Paul said in chapter 8 verse 13 that if the exercise of his freedom to eat meat causes his brother or sister to sin, he will never eat meat again. That’s the kind of limit he was willing to place on himself. It’s the kind of limit we are called to place on our own freedom.
For all that I’ve talked about the limits, we are free. In Jesus Christ you and I find freedom from sin and death. His grace has taken off the chains of old ways and liberated us to a new kind of life. We have been given freedom and we offer that freedom to each other, freedom to differ about whether baptism should happen for infants or only for believers or whether Jesus will come back before the tribulation or after the tribulation. We allow each other freedom to drink alcohol or not, to like hymns or to like praise songs, to choose to worship at 8:30 or 10:30. We enjoy and share this wonderful free life that Jesus paid for with His own broken body. And that Body is at the very same time the boundary and limit of our freedom. We are free from sin and free to serve and love each other.
Freedom comes last in the list of Covenant Affirmations. It’s last not because it’s least, but because you can’t have it without our other Affirmations. Without faith in the Bible and experience of new life in Christ and commitment to mission; without the church as a fellowship of believers and a conscience dependence on the Holy Spirit, you cannot really be free. Freedom is not where we start, but where we arrive when we begin to live the life we have in Christ. As we walk within the limits set by those other affirmations, we find real freedom.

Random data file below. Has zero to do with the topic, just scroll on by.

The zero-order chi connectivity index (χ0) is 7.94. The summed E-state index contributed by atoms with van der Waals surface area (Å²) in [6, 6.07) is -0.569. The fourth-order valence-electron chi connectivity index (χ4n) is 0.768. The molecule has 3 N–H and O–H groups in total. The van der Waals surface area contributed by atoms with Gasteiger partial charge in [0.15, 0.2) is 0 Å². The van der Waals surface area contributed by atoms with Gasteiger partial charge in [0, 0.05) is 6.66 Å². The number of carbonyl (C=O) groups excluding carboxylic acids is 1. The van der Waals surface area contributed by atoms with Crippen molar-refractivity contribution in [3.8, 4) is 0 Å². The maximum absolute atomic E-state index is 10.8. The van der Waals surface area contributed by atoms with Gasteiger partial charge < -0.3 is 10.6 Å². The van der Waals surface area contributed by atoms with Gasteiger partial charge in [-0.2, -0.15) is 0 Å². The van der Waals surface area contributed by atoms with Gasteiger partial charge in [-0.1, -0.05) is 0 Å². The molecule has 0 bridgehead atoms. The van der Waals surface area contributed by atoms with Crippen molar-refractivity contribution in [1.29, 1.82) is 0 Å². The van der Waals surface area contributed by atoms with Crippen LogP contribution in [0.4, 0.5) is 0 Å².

The biggest thing, then, is not our own freedom, but that of our brother or sister. How can we offer to those around us the same liberty we enjoy? At the beginning of chapter 11, Paul ends his thoughts on freedom by asking us to follow his example. Like him, you and I have to give up some freedom so that others can be free. But following Paul in that self-denial, we are really, as he says, following Christ. Jesus gave up His freedom to free us all. And as He said, “If the Son sets you free, you will be free indeed.”
Valley Covenant Church
Copyright © 2007 by Stephen S. Bilynskyj